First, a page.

A New York State justice, ignoring the routine ability of defendants to secure a fair trial in spite of publicity, turned her back on the public’s right to see what went on in a city jail last May when an inmate was thrashed within an inch of his life.
A jail employee has been charged with a federal crime: deprivation of rights under color of law. For that, Matthew Jaskula faces a maximum of 10 years in prison. Supreme Court Justice Tracey A. Bannister, paying no mind to the city’s primary argument, ruled that a video recording of the beating will remain secret pending the criminal trial and maybe even until after a likely civil lawsuit.
In opposing The Buffalo News’ lawsuit to make the video public, a lawyer for the City of Buffalo argued – speciously – that the video constituted a personnel matter that must, by law, remain secret.
Bannister disregarded that argument and instead focused on the need to preserve Jaskula’s right to a fair trial. “When we have a chance to prevent a video from infecting a jury pool, we should,” she said.
But it’s a non-issue. The state has a history of producing unbiased juries even when pretrial publicity has been extensive. Bannister bought the demonstrably false line that releasing the video would compromise Jaskula’s right to a fair trial.
The judge’s job was to ensure that all rights were protected, including those of Buffalo’s taxpayers to know exactly what happened in the jail they pay to operate. She turned her back on them, based on the false reasoning that she had to choose between Jaskula and the public. She didn’t. Releasing the video would have served the public without jeopardizing Jaskula.
What is more, there are other ways to protect a defendant’s rights. Even if Bannister were convinced that releasing the videotape would prejudice the jury pool, she could move the trial to another county. And, of course, jurors are going to see the video eventually, in any case.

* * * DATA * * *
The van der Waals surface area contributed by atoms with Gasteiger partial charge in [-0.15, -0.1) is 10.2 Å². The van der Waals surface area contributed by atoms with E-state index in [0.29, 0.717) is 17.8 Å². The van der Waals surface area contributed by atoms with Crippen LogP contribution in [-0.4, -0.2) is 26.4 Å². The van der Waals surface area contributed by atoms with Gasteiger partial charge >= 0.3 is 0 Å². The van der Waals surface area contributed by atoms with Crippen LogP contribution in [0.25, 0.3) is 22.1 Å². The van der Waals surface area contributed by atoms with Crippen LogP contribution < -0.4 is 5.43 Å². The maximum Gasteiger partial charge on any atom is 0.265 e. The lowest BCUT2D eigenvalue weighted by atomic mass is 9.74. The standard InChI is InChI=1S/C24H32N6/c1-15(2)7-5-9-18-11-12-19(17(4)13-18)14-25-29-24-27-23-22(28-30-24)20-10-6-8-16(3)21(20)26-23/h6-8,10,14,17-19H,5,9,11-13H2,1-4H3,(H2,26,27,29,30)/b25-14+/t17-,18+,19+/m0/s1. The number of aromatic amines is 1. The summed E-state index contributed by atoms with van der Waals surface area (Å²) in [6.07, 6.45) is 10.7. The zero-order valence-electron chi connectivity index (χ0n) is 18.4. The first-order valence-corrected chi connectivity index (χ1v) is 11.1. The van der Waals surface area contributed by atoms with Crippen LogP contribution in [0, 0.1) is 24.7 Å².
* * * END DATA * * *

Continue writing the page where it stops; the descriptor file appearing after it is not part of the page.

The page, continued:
The recording is, from all accounts, shocking. Richard S. Binko, a lawyer for the victim of the attack, Shaun Porter, once wanted it released but changed his mind. Telling the judge that Porter has undergone treatment for post-traumatic stress disorder, he argued that the video could harm his client.
“I don’t know if you have seen this tape,” Binko told the judge. “This tape is brutal.”
Given the description of the attack, “brutal” seems an insufficient descriptor. According to court papers – which, thankfully, have not been suppressed – Jaskula ordered the handcuffed Porter to face a wall, grabbed him from behind and shoved him face-first into a door. Porter fell, striking his face on a shelf before hitting the floor face-first.
With his victim unresponsive, the papers say Jaskula grabbed him again and dragged him to an open cell, where he again struck his head, this time on a door frame. Porter, who was already bleeding profusely, bled some more.
Jaskula then placed Porter in a restraint chair and left him without medical attention for about 75 minutes, according to prosecutors. And then he lied about it, telling two lieutenants that Porter had a bloody nose and was refusing medical treatment, according to the criminal complaint.
This is what the public already knows. The video may confirm it and it may be shocking, but it would do nothing but confirm – or, theoretically, disprove – what is already on the public record.
The judge erred. She could have protected everyone’s rights but chose to stiff the public that pays the bills. The decision should be reversed.